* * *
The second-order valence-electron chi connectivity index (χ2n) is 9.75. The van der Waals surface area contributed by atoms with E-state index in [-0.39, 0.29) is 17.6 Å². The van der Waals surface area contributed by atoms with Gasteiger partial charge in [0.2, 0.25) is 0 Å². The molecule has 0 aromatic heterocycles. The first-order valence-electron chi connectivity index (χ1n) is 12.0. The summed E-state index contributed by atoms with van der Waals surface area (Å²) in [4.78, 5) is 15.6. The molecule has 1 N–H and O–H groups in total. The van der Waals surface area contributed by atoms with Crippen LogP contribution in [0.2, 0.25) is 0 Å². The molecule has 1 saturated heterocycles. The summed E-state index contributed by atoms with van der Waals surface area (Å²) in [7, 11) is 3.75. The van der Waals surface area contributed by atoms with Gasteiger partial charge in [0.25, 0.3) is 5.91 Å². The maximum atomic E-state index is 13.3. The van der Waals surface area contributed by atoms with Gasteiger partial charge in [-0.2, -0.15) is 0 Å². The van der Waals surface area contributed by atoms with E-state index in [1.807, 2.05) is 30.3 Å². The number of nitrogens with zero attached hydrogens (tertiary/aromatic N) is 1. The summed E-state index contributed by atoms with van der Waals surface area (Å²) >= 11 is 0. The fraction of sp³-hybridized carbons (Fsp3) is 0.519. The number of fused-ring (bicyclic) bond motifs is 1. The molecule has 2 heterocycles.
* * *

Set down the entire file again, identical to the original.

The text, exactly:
The second-order valence-electron chi connectivity index (χ2n) is 9.75. The van der Waals surface area contributed by atoms with E-state index in [-0.39, 0.29) is 17.6 Å². The van der Waals surface area contributed by atoms with Gasteiger partial charge in [0.2, 0.25) is 0 Å². The molecule has 0 aromatic heterocycles. The first-order valence-electron chi connectivity index (χ1n) is 12.0. The summed E-state index contributed by atoms with van der Waals surface area (Å²) in [4.78, 5) is 15.6. The molecule has 1 N–H and O–H groups in total. The van der Waals surface area contributed by atoms with Crippen LogP contribution in [0.2, 0.25) is 0 Å². The molecule has 1 saturated heterocycles. The summed E-state index contributed by atoms with van der Waals surface area (Å²) in [7, 11) is 3.75. The van der Waals surface area contributed by atoms with Gasteiger partial charge in [0.25, 0.3) is 5.91 Å². The maximum atomic E-state index is 13.3. The van der Waals surface area contributed by atoms with Gasteiger partial charge in [-0.2, -0.15) is 0 Å². The van der Waals surface area contributed by atoms with E-state index in [1.807, 2.05) is 30.3 Å². The number of nitrogens with zero attached hydrogens (tertiary/aromatic N) is 1. The summed E-state index contributed by atoms with van der Waals surface area (Å²) >= 11 is 0. The fraction of sp³-hybridized carbons (Fsp3) is 0.519. The number of fused-ring (bicyclic) bond motifs is 1. The molecule has 2 heterocycles.